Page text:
The workplaces of the early Industrial Revolution were often highly dangerous. By the late 19th century, a number of campaigns to clean up workplaces and make them safer for workers were underway. One leading campaigner was the British physician Dr Thomas Oliver, who was familiar at first hand with a wide range of industrial illnesses and accidents from his medical practice in the industrial districts of Britain's north-east. In "Dangerous Trades", Oliver set out to compile all the available knowledge about the kinds of industrial health and safety issues that existed in every workplace, and suggest remedies for these problems. A team of 38 contributors (including six women), many of them noted medical practitioners, contributed more than 900 pages of material to "Dangerous Trades": the first complete survey of industrial health and safety. As well as discussing the problems of the workplace itself, Oliver and his contributors compiled a mass of useful economic information concerning wages, standards of living and general health issues, all of major importance in the reform of workplace law and working conditions in the early 20th century.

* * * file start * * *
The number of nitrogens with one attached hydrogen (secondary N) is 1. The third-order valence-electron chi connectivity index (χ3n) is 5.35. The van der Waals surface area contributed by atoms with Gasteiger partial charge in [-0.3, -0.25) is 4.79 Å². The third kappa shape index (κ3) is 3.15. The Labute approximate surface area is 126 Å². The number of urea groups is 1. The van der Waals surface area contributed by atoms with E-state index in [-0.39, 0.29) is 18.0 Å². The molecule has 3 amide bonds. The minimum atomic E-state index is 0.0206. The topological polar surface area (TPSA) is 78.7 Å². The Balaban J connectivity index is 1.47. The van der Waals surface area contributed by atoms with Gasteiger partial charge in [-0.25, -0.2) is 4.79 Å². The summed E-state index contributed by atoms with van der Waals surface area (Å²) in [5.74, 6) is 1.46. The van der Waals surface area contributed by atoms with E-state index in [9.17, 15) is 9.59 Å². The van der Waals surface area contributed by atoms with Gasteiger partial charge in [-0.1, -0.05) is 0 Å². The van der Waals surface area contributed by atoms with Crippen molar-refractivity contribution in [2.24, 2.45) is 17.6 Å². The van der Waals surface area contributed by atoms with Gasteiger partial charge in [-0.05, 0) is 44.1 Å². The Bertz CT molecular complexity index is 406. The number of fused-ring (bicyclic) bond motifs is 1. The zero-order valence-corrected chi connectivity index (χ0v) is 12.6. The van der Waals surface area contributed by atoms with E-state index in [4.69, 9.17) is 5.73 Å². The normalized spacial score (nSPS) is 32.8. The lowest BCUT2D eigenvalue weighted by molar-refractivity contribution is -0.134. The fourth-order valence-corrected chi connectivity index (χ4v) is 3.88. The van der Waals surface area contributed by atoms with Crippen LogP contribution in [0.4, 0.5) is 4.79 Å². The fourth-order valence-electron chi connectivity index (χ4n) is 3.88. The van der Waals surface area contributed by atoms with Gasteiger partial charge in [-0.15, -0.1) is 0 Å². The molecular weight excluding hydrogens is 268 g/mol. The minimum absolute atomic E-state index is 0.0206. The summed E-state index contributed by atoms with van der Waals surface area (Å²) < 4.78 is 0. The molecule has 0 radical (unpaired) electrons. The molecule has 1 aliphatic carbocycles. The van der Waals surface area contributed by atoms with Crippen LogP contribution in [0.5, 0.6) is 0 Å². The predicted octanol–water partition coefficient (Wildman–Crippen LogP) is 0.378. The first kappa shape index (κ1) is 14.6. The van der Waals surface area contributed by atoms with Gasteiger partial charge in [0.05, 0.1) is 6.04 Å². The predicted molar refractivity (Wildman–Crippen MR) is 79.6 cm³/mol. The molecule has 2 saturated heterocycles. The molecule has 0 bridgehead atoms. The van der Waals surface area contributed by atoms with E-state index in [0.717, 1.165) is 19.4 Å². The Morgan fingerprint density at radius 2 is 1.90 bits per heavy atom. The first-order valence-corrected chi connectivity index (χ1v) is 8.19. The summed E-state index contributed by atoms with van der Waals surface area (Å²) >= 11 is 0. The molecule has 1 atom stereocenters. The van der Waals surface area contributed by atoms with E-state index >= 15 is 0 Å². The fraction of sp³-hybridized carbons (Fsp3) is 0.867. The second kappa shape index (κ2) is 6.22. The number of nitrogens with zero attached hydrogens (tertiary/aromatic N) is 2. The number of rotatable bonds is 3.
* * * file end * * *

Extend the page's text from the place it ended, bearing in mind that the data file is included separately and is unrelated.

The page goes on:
Publisher: Bloomsbury Publishing PLC
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